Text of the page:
FDA: There's 'no proven clinical benefit' to buying young people's blood to halt aging

Jessica Kim Cohen - Print  | 

The FDA on Feb. 19 issued a safety alert about the growing trend of taking plasma from a young person and infusing it into an older person to ward off aging, Bloomberg reports.

"There is no proven clinical benefit of infusion of plasma from young donors to cure, mitigate, treat or prevent these conditions, and there are risks associated with the use of any plasma product," FDA officials said in the statement, referencing claims that this type of therapy can prevent aging and memory loss, as well as treat dementia, Parkinson's disease, multiple sclerosis and Alzheimer's disease.

Three things to know:

1. FDA Commissioner Scott Gottlieb, MD, and Peter Marks, MD, PhD, head of the agency's biologics center, issued the alert to highlight that plasma infusion for these types of aging-related conditions should "not be assumed to be safe or effective," and carry risks, such as allergic reactions and infectious disease transmission.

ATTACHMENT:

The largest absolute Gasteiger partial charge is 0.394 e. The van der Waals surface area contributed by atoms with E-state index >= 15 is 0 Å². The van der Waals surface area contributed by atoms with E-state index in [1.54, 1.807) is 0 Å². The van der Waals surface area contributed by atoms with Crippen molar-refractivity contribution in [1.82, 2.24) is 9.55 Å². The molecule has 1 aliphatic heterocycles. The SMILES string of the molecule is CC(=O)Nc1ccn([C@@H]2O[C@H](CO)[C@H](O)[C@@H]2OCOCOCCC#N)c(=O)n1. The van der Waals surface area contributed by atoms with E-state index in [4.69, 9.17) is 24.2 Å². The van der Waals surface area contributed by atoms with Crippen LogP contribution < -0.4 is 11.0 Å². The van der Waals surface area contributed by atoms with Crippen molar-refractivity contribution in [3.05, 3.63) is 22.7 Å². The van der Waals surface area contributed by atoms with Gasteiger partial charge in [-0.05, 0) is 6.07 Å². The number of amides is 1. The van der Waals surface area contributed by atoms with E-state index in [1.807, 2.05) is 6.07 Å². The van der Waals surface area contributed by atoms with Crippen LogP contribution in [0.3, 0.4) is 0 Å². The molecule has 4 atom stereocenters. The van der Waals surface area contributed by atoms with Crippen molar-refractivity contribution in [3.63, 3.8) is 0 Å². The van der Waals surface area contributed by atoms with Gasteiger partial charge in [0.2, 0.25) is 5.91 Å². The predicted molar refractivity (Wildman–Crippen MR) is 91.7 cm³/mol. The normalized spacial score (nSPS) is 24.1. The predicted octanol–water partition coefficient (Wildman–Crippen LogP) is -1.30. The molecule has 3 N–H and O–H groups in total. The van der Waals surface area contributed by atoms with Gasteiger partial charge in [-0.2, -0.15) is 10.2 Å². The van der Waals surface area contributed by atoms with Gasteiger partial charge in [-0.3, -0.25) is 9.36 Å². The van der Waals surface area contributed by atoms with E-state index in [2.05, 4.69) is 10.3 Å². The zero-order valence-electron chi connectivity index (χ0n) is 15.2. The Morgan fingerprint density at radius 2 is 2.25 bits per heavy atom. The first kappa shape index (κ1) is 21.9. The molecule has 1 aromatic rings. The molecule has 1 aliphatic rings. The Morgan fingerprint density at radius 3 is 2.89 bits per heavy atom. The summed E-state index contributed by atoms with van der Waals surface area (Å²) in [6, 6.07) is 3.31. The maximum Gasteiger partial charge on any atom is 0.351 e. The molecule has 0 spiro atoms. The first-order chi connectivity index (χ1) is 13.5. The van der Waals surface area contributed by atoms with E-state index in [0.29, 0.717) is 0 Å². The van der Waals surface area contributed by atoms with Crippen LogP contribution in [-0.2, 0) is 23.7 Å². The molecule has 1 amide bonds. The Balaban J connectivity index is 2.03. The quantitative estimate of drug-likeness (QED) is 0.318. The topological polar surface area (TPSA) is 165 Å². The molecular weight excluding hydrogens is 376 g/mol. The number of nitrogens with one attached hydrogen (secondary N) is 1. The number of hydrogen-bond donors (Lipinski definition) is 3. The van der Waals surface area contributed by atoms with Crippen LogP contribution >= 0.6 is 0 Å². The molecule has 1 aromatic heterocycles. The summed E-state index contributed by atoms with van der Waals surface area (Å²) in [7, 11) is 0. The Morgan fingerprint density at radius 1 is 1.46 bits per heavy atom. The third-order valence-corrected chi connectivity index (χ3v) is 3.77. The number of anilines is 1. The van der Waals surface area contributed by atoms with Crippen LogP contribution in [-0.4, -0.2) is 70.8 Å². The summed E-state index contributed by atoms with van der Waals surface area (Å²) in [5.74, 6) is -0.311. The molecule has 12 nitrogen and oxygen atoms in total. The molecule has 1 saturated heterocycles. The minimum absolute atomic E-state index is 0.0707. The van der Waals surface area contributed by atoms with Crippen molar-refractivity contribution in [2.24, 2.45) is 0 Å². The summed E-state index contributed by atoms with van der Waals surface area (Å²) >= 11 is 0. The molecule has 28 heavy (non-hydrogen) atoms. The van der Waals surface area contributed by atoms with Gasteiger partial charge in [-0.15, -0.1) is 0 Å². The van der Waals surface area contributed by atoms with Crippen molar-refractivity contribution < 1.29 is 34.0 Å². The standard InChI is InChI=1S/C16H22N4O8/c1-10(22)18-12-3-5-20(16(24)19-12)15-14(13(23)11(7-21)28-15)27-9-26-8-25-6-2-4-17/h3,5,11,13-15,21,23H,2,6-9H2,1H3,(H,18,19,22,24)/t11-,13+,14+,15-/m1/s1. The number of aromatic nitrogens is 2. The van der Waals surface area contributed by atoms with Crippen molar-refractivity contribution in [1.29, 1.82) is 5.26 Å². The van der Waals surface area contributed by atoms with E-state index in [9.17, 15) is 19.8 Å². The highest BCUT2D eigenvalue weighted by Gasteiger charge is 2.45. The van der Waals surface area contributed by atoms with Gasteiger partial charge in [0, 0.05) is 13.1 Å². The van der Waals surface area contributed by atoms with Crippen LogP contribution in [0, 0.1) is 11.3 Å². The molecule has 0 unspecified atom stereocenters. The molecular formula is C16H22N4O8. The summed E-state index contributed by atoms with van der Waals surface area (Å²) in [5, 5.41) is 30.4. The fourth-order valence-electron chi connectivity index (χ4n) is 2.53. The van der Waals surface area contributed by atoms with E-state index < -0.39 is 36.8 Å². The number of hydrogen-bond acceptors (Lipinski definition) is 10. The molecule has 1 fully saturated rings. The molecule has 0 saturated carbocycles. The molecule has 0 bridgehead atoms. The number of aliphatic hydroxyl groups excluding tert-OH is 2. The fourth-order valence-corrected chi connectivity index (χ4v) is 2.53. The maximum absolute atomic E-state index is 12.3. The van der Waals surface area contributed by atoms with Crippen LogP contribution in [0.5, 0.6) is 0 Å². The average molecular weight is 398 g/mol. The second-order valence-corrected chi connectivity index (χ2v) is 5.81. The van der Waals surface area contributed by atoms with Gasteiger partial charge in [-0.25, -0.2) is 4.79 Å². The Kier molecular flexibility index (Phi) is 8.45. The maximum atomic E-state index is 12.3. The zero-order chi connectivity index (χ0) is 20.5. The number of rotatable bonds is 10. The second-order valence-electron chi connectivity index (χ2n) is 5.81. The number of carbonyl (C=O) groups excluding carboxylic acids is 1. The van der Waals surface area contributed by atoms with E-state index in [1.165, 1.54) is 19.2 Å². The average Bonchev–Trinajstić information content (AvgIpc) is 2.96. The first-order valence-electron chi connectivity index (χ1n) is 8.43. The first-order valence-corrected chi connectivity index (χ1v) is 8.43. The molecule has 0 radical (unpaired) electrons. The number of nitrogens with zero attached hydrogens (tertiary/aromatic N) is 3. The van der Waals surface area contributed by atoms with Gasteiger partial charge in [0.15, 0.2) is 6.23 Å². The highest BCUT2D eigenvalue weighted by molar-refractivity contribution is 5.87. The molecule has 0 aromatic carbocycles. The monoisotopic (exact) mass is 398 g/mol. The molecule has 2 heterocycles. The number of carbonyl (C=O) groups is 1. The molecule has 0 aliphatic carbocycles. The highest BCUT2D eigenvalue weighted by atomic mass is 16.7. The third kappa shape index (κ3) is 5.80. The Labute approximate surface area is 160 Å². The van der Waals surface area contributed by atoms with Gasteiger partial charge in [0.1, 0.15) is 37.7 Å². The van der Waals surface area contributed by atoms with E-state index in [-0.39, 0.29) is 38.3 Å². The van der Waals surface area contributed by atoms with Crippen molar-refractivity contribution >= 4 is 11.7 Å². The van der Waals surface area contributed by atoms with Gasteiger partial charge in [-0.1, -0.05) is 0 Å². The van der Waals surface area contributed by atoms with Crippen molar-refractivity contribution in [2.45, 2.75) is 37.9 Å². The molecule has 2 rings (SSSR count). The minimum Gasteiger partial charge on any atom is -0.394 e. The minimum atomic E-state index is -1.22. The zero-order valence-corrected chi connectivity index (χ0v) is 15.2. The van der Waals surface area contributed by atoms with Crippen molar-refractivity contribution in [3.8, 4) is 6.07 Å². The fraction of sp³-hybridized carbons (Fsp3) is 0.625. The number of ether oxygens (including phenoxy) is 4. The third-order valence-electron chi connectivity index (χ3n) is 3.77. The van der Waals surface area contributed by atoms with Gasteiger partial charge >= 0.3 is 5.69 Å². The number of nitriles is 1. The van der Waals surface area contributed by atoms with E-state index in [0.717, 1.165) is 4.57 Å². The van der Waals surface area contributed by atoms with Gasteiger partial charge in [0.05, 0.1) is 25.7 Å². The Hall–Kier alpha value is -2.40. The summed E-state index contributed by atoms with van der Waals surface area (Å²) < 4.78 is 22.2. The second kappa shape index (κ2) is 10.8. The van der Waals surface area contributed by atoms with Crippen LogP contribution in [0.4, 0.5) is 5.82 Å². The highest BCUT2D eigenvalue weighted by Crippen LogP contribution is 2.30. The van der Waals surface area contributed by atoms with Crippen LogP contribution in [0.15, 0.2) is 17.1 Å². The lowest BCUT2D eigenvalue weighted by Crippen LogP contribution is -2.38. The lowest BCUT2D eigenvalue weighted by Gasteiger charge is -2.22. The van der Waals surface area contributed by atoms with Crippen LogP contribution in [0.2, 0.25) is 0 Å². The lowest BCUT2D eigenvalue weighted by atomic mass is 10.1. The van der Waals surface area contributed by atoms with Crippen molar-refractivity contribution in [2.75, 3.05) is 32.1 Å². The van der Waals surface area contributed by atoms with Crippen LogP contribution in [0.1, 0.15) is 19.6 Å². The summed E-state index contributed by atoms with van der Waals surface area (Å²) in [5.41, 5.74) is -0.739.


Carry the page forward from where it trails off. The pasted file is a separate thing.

"We strongly discourage consumers from pursuing this therapy outside of clinical trials under appropriate institutional review board and regulatory oversight," they wrote. "We're concerned that some patients are being preyed upon by unscrupulous actors touting treatments of plasma from young donors as cures and remedies."

2. Plasma infusion — which is an FDA-approved procedure in the trauma setting and for patients whose blood doesn't coagulate — as a method to prevent or treat aging-related conditions has fascinated many technology entrepreneurs in Silicon Valley, including billionaire Peter Thiel. However, the FDA officials emphasized that these use cases have not undergone rigorous testing required by the agency.

3. One startup, Ambrosia, sold blood plasma from donors between the ages of 16 and 25 for $8,000 per liter, citing "experiments in mice called parabiosis provided the inspiration to deliver treatments with young plasma." In compliance with the FDA's advisory, the startup updated its website Feb. 19 to say that it had "ceased patient treatments."

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